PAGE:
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Why does it often take decades for a fundamental discovery to be introduced in the industry and enter our daily lives? What are the key challenges of today’s nanophotonics? And what are the prospects of metamaterials’ further development? Stefan Maier, professor of the Ludwig Maximilian University of Munich and participant of the recent METANANO conference, spoke about these topics in an interview for ITMO.NEWS.
Xi-Cheng Zhang, head of ITMO’s International Institute of Photonics and Optical Information Technology and a member of ITMO's International Council, received a prestigious Alexander von Humboldt award. Award winners are invited to cooperate on long-term research projects with colleagues at a research institution in Germany.
Every year students and staff of ITMO University are awarded scholarships by the International Society for Optical Engineering (SPIE). This year, five students representing the Terahertz Biomedicine and Metamaterials laboratories became the scholarship competition’s winners. ITMO University, therefore, has won the most spots, coming out ahead of the University of Arizona (four winners) and University of California (four winners). Read below to learn about the winners’ projects.
From June 4-8, St. Petersburg hosted the second international Lasers&Photonics congress, which brought together 1,500 scientists, researchers and members of the industry in the fields of photonics, laser physics and quantum communications. One of the main events at the congress was an exhibition where companies from Russia, Belarus, Lithuania and Japan presented their products; ITMO University, too, showcased devices developed in cooperation with industrial partners. Holographic nanocomposite materials, Li-Fi devices, infrared sensors for high-speed fiber optic communications – these and other inventions are market-ready.
Occupational work doesn’t necessarily mean working in the very field the student has been trained for. Today, showing graduates how to apply their competencies is amongst the most important tasks for every university. Graduates Alexey and Andrei Kiselev believe that this is especially relevant in case of ITMO University, which trains its students to be able to apply their knowledge in practically any field. The two of them didn’t build their careers in the field they’ve been trained for in a traditional sense, but rather made the most of the skills they got at the university. In an interview for ITMO.NEWS, they shared their opinion on the widespread cliche of “occupational work”, and how quality education can help you build a unique career path.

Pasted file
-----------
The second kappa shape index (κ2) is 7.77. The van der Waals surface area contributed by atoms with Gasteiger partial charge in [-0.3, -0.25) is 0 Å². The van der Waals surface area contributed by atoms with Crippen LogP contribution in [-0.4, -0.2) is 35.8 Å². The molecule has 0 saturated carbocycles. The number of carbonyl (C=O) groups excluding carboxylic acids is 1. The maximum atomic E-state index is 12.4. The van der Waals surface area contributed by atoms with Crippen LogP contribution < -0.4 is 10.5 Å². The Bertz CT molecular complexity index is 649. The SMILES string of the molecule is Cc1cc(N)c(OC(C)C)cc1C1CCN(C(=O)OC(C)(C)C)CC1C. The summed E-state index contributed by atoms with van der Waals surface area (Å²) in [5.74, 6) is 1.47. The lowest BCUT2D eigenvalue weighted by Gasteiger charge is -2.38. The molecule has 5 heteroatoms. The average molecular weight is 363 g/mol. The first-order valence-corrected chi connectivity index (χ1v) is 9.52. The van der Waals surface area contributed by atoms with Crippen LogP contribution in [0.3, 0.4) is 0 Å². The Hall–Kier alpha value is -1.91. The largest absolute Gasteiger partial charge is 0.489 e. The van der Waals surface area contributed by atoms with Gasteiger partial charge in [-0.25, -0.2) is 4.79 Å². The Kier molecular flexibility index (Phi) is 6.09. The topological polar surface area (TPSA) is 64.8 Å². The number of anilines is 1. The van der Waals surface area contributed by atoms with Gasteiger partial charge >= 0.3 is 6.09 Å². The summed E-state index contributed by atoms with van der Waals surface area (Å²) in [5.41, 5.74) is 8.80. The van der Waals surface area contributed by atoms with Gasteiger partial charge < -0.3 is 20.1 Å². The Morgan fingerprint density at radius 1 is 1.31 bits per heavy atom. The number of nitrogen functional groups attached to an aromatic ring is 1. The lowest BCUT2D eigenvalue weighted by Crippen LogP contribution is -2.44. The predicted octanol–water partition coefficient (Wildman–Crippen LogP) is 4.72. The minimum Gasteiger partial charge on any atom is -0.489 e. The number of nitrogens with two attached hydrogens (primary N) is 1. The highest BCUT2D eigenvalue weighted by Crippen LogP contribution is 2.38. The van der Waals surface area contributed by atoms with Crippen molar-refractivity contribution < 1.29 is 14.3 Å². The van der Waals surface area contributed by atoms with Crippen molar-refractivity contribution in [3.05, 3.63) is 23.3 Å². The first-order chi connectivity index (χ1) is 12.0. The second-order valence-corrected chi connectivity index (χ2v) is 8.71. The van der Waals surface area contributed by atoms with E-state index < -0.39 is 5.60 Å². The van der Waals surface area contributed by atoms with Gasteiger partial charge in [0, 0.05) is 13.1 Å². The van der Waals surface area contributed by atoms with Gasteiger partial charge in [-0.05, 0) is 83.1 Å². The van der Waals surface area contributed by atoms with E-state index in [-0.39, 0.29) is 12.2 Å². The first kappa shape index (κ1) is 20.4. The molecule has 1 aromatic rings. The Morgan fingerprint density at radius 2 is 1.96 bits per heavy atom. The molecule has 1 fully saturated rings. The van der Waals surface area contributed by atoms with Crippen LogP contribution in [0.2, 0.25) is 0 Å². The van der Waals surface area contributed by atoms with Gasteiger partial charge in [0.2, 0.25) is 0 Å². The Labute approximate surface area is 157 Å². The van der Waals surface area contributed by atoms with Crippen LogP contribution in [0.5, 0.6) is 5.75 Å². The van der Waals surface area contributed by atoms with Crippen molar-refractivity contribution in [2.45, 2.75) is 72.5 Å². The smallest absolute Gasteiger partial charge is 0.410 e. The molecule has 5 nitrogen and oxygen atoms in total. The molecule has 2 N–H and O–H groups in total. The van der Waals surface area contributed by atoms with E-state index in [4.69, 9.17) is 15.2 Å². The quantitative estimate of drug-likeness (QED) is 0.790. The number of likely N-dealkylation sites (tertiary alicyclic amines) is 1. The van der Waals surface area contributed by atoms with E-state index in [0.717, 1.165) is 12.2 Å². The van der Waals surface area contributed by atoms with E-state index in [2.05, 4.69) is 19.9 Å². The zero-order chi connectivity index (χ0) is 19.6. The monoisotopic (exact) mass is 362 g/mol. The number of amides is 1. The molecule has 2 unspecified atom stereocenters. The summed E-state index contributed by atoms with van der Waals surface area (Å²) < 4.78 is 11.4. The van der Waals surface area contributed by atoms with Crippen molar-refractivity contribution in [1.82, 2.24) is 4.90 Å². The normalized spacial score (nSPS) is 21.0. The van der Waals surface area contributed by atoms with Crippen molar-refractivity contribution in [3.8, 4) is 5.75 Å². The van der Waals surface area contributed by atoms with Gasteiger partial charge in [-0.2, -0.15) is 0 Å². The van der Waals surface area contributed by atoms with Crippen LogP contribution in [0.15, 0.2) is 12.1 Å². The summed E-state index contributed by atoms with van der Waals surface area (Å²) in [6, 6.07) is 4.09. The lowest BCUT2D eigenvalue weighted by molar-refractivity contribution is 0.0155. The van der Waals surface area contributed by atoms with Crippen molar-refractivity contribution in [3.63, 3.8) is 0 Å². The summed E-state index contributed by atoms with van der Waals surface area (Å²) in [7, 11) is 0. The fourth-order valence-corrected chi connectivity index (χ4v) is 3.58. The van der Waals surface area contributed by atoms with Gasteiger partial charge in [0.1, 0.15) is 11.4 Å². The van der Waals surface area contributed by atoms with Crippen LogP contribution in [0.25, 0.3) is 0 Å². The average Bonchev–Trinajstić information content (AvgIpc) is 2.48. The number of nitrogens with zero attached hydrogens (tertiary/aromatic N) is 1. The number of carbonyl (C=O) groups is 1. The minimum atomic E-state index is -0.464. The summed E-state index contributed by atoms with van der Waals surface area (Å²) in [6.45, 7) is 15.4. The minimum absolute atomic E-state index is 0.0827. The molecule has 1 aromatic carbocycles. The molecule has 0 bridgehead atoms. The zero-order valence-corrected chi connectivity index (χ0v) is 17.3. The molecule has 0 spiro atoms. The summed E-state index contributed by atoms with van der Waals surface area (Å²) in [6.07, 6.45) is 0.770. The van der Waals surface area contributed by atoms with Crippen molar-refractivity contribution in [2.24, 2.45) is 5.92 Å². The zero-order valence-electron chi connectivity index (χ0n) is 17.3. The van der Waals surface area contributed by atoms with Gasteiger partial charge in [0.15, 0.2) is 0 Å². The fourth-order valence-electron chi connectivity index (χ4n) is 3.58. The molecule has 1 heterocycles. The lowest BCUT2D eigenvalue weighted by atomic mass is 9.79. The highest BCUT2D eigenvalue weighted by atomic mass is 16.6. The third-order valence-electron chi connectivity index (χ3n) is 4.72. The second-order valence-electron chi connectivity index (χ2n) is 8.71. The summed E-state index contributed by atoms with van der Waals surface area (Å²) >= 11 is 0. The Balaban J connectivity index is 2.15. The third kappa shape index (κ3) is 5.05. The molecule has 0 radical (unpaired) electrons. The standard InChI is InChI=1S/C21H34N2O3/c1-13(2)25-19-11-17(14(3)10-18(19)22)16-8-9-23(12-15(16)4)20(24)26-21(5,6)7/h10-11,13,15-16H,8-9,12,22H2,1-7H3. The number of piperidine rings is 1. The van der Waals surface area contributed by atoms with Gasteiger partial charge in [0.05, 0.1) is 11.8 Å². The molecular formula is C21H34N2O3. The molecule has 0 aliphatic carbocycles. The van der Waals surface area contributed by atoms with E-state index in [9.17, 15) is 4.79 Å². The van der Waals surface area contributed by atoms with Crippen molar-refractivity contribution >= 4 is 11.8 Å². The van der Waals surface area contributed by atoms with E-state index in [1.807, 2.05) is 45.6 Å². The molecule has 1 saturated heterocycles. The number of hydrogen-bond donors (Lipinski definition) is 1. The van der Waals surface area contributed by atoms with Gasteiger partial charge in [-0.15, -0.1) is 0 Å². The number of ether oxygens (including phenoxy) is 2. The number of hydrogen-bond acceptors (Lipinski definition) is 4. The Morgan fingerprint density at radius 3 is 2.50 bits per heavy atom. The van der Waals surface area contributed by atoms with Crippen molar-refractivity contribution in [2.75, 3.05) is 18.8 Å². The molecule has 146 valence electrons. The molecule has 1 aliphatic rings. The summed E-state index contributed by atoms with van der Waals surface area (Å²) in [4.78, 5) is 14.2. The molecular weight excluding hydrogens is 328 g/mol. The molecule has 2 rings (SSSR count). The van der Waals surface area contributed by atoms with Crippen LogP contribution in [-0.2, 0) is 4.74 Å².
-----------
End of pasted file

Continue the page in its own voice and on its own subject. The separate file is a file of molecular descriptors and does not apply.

LED technologies are quickly taking over from incandescent lamps and other non-power-efficient light sources. Intelligent lighting is an integral part of smart cities, and concepts of lighting design, light quality, light pollution and others are becoming more and more recognizable. ITMO University’s Master’s program “LED Technologies” teaches students to work on the issues of a new, rapidly developing industry. Starting in their first year, students get to work on actual cases for various companies at the university’s laboratories, as well as to learn about the industry during practical training. Vladislav Bougrov, head of ITMO’s School of Photonics, explains how Russia’s first-ever specialized LED technology program works and what opportunities await its graduates.
Scientists from ITMO University were granted the right to conduct an experiment on XFEL, the world's largest free-electron laser. The project will be carried out in collaboration with researchers from Germany and France. It will also be the first project at the European XFEL managed by a group of Russian scientists. The experiment is devoted to the study of nanowhiskers - nanomaterials with high spatial and energy resolution of the electronic structure and atomic formation. Among the potential applications of nanowhiskers, or threadlike nanocrystals, are various areas of electronics and medicine. Read out article to learn more about the project and its future prospects.
The Russian Ministry of Education and Science, along with the Presidential Grant Council, have announced the results of the open competition for presidential scholarships. These scholarships are provided to young scientists and postgraduate students who work on R&D in top-priority areas vital to the modernization of the Russian economy in 2018-2020. More than 2,000 applications were made; among 575 scholarship winners, 11 came from ITMO University.
Scientists designed the first subwavelength dielectric resonators for light trapping at nanoscale that appears to be the simple silicon cylinder which is a hundred times thinner than a human hair. Such a structure is capable of trapping light ten times longer than any conventional resonator. Along with a simple shape and small size, this new resonator is a promising basis for the design of powerful nanolasers, biosensors, and various light transmitting devices. The results were published in Physical Review Letters.
Sergei Kozlov, Dean of ITMO’s Department of Photonics and Optical Information Technologies was officially awarded the honorary title "Honored Science Worker of the Russian Federation". The title is awarded for significant contribution to the development of science, creation of new scientific schools and outstanding achievements in training young sciencists. The official ceremony for the award was held on December 15 in Smolny Palace, which is the seat of St. Petersburg’s administration. Professor Kozlov told ITMO.NEWS about his scientific interests, ideal team, criteria for successful research and development and new promising areas in photonics.